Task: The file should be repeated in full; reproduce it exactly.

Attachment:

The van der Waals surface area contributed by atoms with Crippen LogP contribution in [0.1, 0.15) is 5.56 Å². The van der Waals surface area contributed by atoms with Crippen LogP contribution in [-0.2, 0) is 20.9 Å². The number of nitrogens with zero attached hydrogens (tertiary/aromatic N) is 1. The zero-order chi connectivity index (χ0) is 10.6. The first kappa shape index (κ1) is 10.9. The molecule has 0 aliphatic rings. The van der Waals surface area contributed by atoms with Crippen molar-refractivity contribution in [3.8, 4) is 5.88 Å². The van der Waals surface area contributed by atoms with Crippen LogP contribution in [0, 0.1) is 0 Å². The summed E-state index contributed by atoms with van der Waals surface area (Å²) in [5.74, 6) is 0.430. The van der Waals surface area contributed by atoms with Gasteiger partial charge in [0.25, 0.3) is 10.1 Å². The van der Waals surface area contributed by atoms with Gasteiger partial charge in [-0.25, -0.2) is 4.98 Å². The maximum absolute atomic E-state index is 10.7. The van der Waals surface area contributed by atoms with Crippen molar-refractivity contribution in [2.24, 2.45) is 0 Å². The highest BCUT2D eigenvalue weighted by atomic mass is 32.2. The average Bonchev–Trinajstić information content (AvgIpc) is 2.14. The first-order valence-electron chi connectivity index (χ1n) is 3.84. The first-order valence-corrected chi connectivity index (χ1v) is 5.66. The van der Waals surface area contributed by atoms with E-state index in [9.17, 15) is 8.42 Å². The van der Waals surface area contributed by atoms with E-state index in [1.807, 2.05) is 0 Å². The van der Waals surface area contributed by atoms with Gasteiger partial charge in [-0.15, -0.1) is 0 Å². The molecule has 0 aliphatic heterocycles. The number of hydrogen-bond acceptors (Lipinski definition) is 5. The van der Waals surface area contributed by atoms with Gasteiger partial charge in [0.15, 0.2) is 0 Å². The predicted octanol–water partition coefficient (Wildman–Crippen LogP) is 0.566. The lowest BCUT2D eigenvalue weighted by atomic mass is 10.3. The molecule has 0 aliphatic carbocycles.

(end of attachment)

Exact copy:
The van der Waals surface area contributed by atoms with Crippen LogP contribution in [0.1, 0.15) is 5.56 Å². The van der Waals surface area contributed by atoms with Crippen LogP contribution in [-0.2, 0) is 20.9 Å². The number of nitrogens with zero attached hydrogens (tertiary/aromatic N) is 1. The zero-order chi connectivity index (χ0) is 10.6. The first kappa shape index (κ1) is 10.9. The molecule has 0 aliphatic rings. The van der Waals surface area contributed by atoms with Crippen molar-refractivity contribution in [3.8, 4) is 5.88 Å². The van der Waals surface area contributed by atoms with Crippen LogP contribution in [0, 0.1) is 0 Å². The summed E-state index contributed by atoms with van der Waals surface area (Å²) in [5.74, 6) is 0.430. The van der Waals surface area contributed by atoms with Gasteiger partial charge in [0.25, 0.3) is 10.1 Å². The van der Waals surface area contributed by atoms with Gasteiger partial charge in [-0.25, -0.2) is 4.98 Å². The maximum absolute atomic E-state index is 10.7. The van der Waals surface area contributed by atoms with Crippen molar-refractivity contribution in [2.24, 2.45) is 0 Å². The highest BCUT2D eigenvalue weighted by atomic mass is 32.2. The average Bonchev–Trinajstić information content (AvgIpc) is 2.14. The first-order valence-electron chi connectivity index (χ1n) is 3.84. The first-order valence-corrected chi connectivity index (χ1v) is 5.66. The van der Waals surface area contributed by atoms with E-state index in [9.17, 15) is 8.42 Å². The van der Waals surface area contributed by atoms with E-state index in [1.807, 2.05) is 0 Å². The van der Waals surface area contributed by atoms with Gasteiger partial charge in [-0.15, -0.1) is 0 Å². The molecule has 0 aliphatic heterocycles. The number of hydrogen-bond acceptors (Lipinski definition) is 5. The van der Waals surface area contributed by atoms with Gasteiger partial charge in [0.15, 0.2) is 0 Å². The predicted octanol–water partition coefficient (Wildman–Crippen LogP) is 0.566. The lowest BCUT2D eigenvalue weighted by atomic mass is 10.3. The molecule has 0 aliphatic carbocycles.